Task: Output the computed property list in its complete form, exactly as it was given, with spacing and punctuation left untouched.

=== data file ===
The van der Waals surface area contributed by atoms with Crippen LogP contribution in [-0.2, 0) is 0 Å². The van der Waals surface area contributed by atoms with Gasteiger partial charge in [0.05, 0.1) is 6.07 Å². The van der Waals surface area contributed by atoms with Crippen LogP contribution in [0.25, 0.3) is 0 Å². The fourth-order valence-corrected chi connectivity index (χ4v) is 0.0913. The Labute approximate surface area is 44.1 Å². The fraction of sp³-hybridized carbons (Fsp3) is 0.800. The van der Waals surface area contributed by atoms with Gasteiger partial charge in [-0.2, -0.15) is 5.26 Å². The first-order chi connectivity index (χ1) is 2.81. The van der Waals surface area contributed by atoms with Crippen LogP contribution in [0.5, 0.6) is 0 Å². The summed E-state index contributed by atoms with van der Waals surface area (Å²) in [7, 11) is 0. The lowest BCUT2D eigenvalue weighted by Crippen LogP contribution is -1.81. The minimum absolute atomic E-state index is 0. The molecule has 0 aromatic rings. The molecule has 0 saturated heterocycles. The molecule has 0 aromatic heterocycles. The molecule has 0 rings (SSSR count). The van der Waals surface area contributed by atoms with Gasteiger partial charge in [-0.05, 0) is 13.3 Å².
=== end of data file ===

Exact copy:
The van der Waals surface area contributed by atoms with Crippen LogP contribution in [-0.2, 0) is 0 Å². The van der Waals surface area contributed by atoms with Gasteiger partial charge in [0.05, 0.1) is 6.07 Å². The van der Waals surface area contributed by atoms with Crippen LogP contribution in [0.25, 0.3) is 0 Å². The fourth-order valence-corrected chi connectivity index (χ4v) is 0.0913. The Labute approximate surface area is 44.1 Å². The fraction of sp³-hybridized carbons (Fsp3) is 0.800. The van der Waals surface area contributed by atoms with Gasteiger partial charge in [-0.2, -0.15) is 5.26 Å². The first-order chi connectivity index (χ1) is 2.81. The van der Waals surface area contributed by atoms with Crippen LogP contribution in [0.5, 0.6) is 0 Å². The summed E-state index contributed by atoms with van der Waals surface area (Å²) in [7, 11) is 0. The lowest BCUT2D eigenvalue weighted by Crippen LogP contribution is -1.81. The minimum absolute atomic E-state index is 0. The molecule has 0 aromatic rings. The molecule has 0 saturated heterocycles. The molecule has 0 aromatic heterocycles. The molecule has 0 rings (SSSR count). The van der Waals surface area contributed by atoms with Gasteiger partial charge in [-0.05, 0) is 13.3 Å².